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A large portion of present day Jewish families lived in Tsarist Russia. The study of their history and genealogy has long been hindered by an almost complete lack of access to Russian archives. With the fall of the Soviet Union, there is now a window of opportunity to search for Jewish roots in Russia. Such searches are very tedious and often not very effective because of a dearth of information about the location of Jewish materials and lack of finding aids to archive holdings.
Most materials concerning Jewish history in Russia are kept in various central and regional State archives and their branches. Unfortunately, many Jewish archival materials were destroyed during the two World Wars and also during the terrible pogroms which took place in Ukraine and White Russia in 1917-1921.
After the 1930's, during the period of the official anti-semitism in the Soviet Union, the collecting and cataloging of Jewish archival materials practically ceased. The process of opening documents of Jewish origin for use by researchers has only recently begun. This work is going slowly and it is not known exactly what kinds of documents still exist and which archives have such documents.
It is necessary to take into consideration circumstances of Jewish life particularly in respect to the laws of that time regarding Jews. For example, in towns with a Tsar's residence, the police records can be searched because Jews who had permission to live in such towns were required to register with the police each year.
A recent catalog of the location of Jewish materials reports that Jewish documents are kept in ten archives in Moscow and nine archives in St. Petersburg. Elsewhere in Russia, there are at least 12 different archives with Jewish materials and 37 in Ukraine and 14 in Belarus. Jewish documents are also kept in Georgian, Moldovian, Lithuanian, Estonian and Uzbek archives.
The largest historical archive in Russia is located in St. Petersburg, the capital city of Tsarist Russia. The Russian State Historic Archive (Rossiiskii Gosudarstvennyi Istoricheskii Arkhiv - RGIA) has some 7 million items covering the prerevolutionary period, i.e. the period from the beginning of the 18th century to 1917. Among the RGIA holdings are materials about Jewish settlements and agricultural colonies including town maps and plans. In some cases, town maps are accompanied by a numbered index to the families living in each house.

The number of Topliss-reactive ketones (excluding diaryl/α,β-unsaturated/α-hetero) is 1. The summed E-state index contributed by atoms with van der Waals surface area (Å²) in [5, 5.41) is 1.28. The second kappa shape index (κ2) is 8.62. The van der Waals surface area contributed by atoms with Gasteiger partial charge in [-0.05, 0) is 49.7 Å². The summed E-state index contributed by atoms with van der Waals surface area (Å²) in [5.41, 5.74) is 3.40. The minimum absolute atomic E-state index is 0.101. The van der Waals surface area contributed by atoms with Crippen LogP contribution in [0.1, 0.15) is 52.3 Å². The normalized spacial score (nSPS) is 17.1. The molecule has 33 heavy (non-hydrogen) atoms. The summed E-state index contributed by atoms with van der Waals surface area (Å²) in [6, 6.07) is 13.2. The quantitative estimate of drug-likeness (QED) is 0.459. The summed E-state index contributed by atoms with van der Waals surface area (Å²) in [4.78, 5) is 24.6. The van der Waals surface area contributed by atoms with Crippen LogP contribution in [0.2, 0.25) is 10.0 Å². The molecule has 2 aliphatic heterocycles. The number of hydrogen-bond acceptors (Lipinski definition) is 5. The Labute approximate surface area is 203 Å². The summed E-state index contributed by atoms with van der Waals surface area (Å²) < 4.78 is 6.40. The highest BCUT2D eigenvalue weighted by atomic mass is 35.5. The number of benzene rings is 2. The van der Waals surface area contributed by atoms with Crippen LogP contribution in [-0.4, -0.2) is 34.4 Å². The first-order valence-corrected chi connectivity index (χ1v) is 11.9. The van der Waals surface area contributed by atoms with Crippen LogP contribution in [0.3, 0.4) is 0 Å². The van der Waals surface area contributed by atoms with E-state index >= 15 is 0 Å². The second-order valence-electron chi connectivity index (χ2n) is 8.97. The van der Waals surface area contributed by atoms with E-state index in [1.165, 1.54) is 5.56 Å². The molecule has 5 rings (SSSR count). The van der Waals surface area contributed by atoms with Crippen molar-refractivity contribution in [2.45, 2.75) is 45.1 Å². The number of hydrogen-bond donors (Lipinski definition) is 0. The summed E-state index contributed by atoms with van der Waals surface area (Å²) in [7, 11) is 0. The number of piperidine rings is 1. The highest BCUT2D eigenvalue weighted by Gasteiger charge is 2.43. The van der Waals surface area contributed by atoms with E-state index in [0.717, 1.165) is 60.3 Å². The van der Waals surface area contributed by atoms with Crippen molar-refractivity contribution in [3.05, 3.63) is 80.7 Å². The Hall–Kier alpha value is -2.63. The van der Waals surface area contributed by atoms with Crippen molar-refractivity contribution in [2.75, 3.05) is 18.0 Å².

In the RGIA, there are also documents of different commissions and institutions such as the rabbi's commissions for 1857 - 1914; the commission on the organizing of Jewish everyday life for 1862- 1882; other interesting materials concern the construction of synagogues and prayer houses, the opening of Jewish ecclesiastical institutions, schools, some parish registers; records about pogroms and many other items. The RGIA also keeps documents regarding an individual's application to change religion or citizenship as well as records granting permission to emigrate from the Russian Empire.
Other archives in St. Petersburg with Jewish materials include the Central State Historic Archive which has registers of births and deaths of the St. Petersburg Choral synagogue for 1865-1920 and the Kronshtadt synagogue for 1900-1913. There are also documents regarding the Jewish literature-art society, the Jewish historical-ethnography society, and other societies and institutions, as well as some collections of private documents.
Some Ukrainian and Belarussian archives have registers of births and deaths, documents about pogroms, institutions, organizations and many other kinds of Jewish materials.
Since many Jews were scientists, writers and musicians, personal files can sometimes be found in the archives of such institutions as the Academy of Sciences (St. Petersburg) and Russian Central Archives of Literature and Art (Moscow). Information on Jewish revolutionaries is kept in the State Archives of Russian Federation (former Central Archives of the October Revolution) in Moscow.
For people who were in State service, a service record can sometimes be located. A "service record" is usually a treasure trove of information about the person and the person's family and often includes most pertinent dates.
Military service records also exist in the military archives. However, in order to successfully locate a Military record, it is usually necessary to know the dates of service and the regiment. A photograph of the person in his uniform or even a picture of a service medal can give good clues.
Unfortunately, in Tsarist times military service for Jews was considered tantamount to a death sentence and young men left the country if they could, rather than enter the military.
In some cases, information can be found regarding the owners of stores, companies and others who had owned legal private businesses. However, Jews would often register their businesses under the name of a Russian partner in order to avoid persecution. The National Library in St. Petersburg has monographs and newspapers which sometimes contain articles on Jewish subjects as well as advertisements of Jewish businesses and shopkeepers.
Good initial information is essential in order to start any genealogy research. Unfortunately much of this information is lost or the memories were so painful that the older generation simply avoided the subject of their past.
The Information Center BLITZ provides genealogy searches and as well as other research in different Russian archives and libraries. We have been successful in providing results concerning some Jewish families and Jewish settlements.
Genealogy Search Order Form
W. Edward Nute, Coordinator
Russian-Baltic Information Center - BLITZ
907 Mission Ave, San Rafael, California, 94901
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